No, it just means you've just compacted all that info on 1 second into approx. 1/10th the space... Then ya gotta take 100 seconds to decipher it...
Dang, we need to go back to base 60...
Too bad we don't have the attention span for that, now...:-)
Whydening Gyre
5 / 5 (1) Mar 22, 2017
Everything started out together, solar system, universe, etc.

No each developed as a result of each balancing with 2 other components.
Then some force pushed everything apart, and we've brownianly drifting and bouncing ever since.

nothing outside pushed anything apart. Pushed together if anything. Compacted.
Now we are all in our own little gravity wells, which is just the measure of our inertia relative to each other.

Which is easy if you use 2 absolutes to relate.
Relativity is opposite, but mantained in a triangle...:-)
Think Pythagoras.
antialias_physorg
4.6 / 5 (10) Mar 22, 2017
Gravity must be a nearly instantaneous phenomena

You might have heard about this gravitational wave discovery thing. It was in the news a fair bit. the signal in this was at light speed.

Cooling reduces repulsive charge of protons.

Erm...no? Whatever gave you that idea?
entrance
not rated yet Mar 22, 2017
It's strange, that both things seems to have the same behaviour.

On the one hand cold helium, on the other hand the black holes with its firewall-like event horizon. Is our classical physics applicable to just a specific temperature range? Or are firewalls cold, not hot?

On the one hand this cloud of cold helium atoms behaves like a single object, on the other hand everything near the event horizon is destroyed.

The string-theory suggests more than 3 dimensions. Is it possible that cold helium clouds and event horizons doesn't belong to our classical 3 (or 4) dimensions? Are they already part of one of those additional dimensions?

Is it possible that our 3 dimensions are not a hologram of a 2-dimensional picture, but that things of other dimensions can be described as a projection on windows of our 3 dimensional system?
jonesdave
4.4 / 5 (7) Mar 22, 2017
I suggest you do a little study of Newtonian mechanics before you post such claims in future.

Time has no part in Newtonian mechanics. If not it should be easy enough to point to the time factor in his equations.
the dynamics of co-moving gravitational systems

Speaking of those co-moving systems;
https://youtu.be/mvgaxQGPg7I
That looks electrodynamic, not so much gravitational.


Nope, that looks like the poster of the video is clueless. It is pure pseudoscience.
https://briankobe...l-noise/

antialias_physorg
5 / 5 (6) Mar 22, 2017
. Or do you have an alternate explanation why everything in the quantum realm needs to be closer in order to interact as temperatures go down?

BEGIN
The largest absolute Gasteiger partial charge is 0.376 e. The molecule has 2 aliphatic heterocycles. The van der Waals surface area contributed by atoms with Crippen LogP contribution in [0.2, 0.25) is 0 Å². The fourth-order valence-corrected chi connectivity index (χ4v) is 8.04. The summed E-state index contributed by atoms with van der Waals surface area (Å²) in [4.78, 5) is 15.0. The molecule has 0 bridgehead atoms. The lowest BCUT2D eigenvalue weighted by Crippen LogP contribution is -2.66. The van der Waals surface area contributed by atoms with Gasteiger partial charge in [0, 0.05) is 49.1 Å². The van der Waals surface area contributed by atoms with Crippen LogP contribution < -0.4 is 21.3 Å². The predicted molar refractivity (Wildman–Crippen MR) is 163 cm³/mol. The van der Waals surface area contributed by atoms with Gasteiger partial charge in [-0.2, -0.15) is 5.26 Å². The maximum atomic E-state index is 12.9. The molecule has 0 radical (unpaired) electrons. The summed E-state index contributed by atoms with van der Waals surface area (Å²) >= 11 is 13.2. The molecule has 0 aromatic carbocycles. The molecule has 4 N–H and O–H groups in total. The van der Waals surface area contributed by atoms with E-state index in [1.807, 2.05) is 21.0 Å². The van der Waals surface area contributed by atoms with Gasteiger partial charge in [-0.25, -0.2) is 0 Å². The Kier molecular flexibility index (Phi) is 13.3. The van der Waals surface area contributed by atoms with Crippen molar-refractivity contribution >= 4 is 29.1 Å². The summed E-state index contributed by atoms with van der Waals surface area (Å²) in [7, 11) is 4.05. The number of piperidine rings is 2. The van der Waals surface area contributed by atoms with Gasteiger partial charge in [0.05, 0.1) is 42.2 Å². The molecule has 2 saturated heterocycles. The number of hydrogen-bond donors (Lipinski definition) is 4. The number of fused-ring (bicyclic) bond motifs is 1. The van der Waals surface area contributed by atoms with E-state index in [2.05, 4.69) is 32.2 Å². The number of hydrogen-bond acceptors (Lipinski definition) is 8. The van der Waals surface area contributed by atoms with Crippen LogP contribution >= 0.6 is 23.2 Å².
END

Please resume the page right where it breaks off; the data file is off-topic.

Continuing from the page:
Temperature is a measure of average kinetic energy. The lower the temperature the less stuff moves. Under such conditions you get less (or slower however you want to see it) interactions accross large distances.
(Under really cold conditions other effects come into play, because momentum and position are linked via the uncertainty principle. When momentum drops to near zero the positional uncertainty becomes large...but then 'interaction' starts to have a fuzzy meaning because particles become indistinguishable).

Also remember that helium atoms are neutral. The proton charges aren't what keeps individual Helium atoms together or apart. Charge is a function of the quarks that make up the proton. these are fixed.

Or why reducing temperature consistently results in increased density

Not for water.
Whydening Gyre
5 / 5 (1) Mar 22, 2017
Gravity must be a nearly instantaneous phenomena

You might have heard about this gravitational wave discovery thing. It was in the news a fair bit. the signal in this was at light speed. ]/q]
Well, at least close enough that we couldn't tell the difference...:-)
Cooling reduces repulsive charge of protons
Erm...no? Whatever gave you that idea?

Cuz it's at the "center" and the "outside" is it's opposite?
Actually, I think you're right, tho...
I forgot that the proton is the center constant of the calculation.
It reduces the neg charge of the electron(s), reducing the excitation level of the electron/neutron system.
Increasing charge differential between it and other like electron/neutron systems.
Should have followed my own "sliding scale on a scale" advice...:-)
Whydening Gyre
5 / 5 (1) Mar 22, 2017
...
Actually, I think you're right, tho...
I forgot that the proton is the center constant of the calculation.
It reduces the neg charge of the electron(s), reducing the excitation level of the electron/neutron system.
Increasing charge differential between it and other like electron/neutron systems.
Should have followed my own "sliding scale on a scale" advice...:-)

Nope, had it right the first time. The proton is the "giant gorilla" of mass (unlike the electron), therefore (way) more affected (cuz more surface area) by temperature.
Reduced temp of proton causes reduction of excitation of the system. Reduction of electron field pulls other higher charged fields toward it...
and quarks are INSIDE the "big gorilla", therefore not relevant to the observational reference of proton, electron and temperature.